OCDETF currently has co-located strike forces in nine key cities:  Atlanta, Boston, El Paso, Houston, New York, San Diego, San Juan, Tampa, and now, here in Phoenix.  These strike forces also function as a central point of contact for OCDETF agents and prosecutors nationwide, gathering intelligence and disseminating investigative leads throughout the neighboring areas.  Although these strike forces were established for the same basic purpose, each is unique to the region it serves and tailors its approach to the nature of the threat there.  

The Phoenix Strike Force focuses its efforts on major drug trafficking organizations operating along the Southwest Border.  By bringing together agents from DEA, ICE, ATF, FBI, IRS, the Marshals Service, and state and local law enforcement agencies, the Phoenix Strike Force is able to leverage the expertise of six federal and five local law enforcement agencies to disrupt and dismantle drug trafficking cartels.  In its first months of operation, working out of provisional space while this Strike Force facility was under construction, the Phoenix Strike Force has already achieved great success.  It conducted 89 wiretap investigations and was responsible for the indictment of a Mexican national who is on the United States’ list of high level international drug traffickers, along with members of his drug trafficking organization.  

The strike force’s work also led to the indictment of a drug trafficker who had been identified as a target of regional significance, 68 arrests, and the seizure of $45 million in cartel assets, 106 kilograms of cocaine, 146 pounds of methamphetamine, and 4,000 pounds of marijuana.  We look forward to the Phoenix Strike Force continuing, and even expanding upon these remarkable achievements as it moves into its permanent facility.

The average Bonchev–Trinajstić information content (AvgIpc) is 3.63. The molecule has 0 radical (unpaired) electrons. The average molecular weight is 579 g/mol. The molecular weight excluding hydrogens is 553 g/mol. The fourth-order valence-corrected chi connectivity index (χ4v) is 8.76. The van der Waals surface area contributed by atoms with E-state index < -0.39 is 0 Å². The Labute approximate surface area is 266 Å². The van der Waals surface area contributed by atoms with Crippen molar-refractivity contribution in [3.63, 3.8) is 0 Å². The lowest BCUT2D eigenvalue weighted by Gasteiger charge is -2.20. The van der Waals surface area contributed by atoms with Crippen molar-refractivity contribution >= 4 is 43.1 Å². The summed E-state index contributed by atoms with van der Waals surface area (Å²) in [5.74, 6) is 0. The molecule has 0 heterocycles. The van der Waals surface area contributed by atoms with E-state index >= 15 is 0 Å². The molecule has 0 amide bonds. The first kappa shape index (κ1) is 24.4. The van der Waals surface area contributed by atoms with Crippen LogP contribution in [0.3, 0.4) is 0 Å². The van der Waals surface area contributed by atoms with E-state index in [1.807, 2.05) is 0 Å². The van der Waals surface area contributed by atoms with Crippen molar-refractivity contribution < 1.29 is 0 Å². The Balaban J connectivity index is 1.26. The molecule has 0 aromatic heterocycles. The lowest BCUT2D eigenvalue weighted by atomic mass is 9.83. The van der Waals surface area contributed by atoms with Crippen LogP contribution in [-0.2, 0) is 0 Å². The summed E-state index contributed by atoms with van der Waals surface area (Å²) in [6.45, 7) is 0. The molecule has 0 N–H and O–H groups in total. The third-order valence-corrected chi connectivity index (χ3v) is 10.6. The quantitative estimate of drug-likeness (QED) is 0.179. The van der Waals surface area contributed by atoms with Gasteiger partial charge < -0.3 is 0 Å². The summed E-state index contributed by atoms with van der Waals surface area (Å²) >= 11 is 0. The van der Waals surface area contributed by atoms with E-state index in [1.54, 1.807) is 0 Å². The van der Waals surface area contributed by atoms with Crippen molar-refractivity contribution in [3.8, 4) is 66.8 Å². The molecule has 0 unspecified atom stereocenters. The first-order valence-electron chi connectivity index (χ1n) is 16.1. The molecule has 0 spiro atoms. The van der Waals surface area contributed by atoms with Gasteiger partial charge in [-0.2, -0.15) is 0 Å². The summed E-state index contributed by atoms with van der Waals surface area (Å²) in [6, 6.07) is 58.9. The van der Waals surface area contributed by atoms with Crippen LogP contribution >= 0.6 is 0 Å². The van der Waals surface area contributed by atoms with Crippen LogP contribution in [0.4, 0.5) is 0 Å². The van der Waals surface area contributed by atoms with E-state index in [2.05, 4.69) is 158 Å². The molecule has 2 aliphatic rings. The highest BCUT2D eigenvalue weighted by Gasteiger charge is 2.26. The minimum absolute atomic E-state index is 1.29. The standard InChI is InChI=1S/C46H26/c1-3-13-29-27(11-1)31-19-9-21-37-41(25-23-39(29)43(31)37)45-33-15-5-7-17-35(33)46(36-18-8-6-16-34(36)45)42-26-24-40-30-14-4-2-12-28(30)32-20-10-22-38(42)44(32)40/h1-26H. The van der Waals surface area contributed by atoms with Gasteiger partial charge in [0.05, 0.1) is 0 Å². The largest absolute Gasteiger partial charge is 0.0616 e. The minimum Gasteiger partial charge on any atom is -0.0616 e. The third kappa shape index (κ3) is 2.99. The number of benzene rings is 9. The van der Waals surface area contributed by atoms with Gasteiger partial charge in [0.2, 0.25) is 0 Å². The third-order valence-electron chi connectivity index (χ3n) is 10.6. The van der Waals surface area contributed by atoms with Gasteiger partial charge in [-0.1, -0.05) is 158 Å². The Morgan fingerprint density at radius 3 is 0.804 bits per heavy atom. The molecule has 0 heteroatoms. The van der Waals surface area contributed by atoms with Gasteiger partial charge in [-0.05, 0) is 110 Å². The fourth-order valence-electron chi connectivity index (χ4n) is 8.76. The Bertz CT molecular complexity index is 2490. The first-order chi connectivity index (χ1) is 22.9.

There are many people who contributed to these successes and I would like to take a moment to recognize a few of them.  Stuart Nash, an associate in my office, has provided steady leadership to this effort.

  • SAC Beth Kempshall, and ASAC Doug Coleman of the DEA,
  • SAC William Newell and ASACs George Gillette and Ken Melson and Jim Needles of the Bureau of Alcohol, Tobacco, and Firearms, and Explosive
  • SAC John Lewis and ASAC Steve Hooper of the Federal Bureau of Investigation, and finally,
  • Phoenix Police Chief Jack F. Harris,  have been instrumental partners in making OCDETF what is it today.

Please join me in congratulating the members of the Phoenix OCDETF Strike Force for the outstanding work they have done the last several months and to congratulate you on moving in to your new site.  You are among the most dedicated individuals in law enforcement.  On behalf of the Department, I want to thank you for all that you do.  Keep up the good work.

I’d like to turn it over to the new United States Attorney for the District of Arizona, Dennis Burke … 

Updated September 17, 2014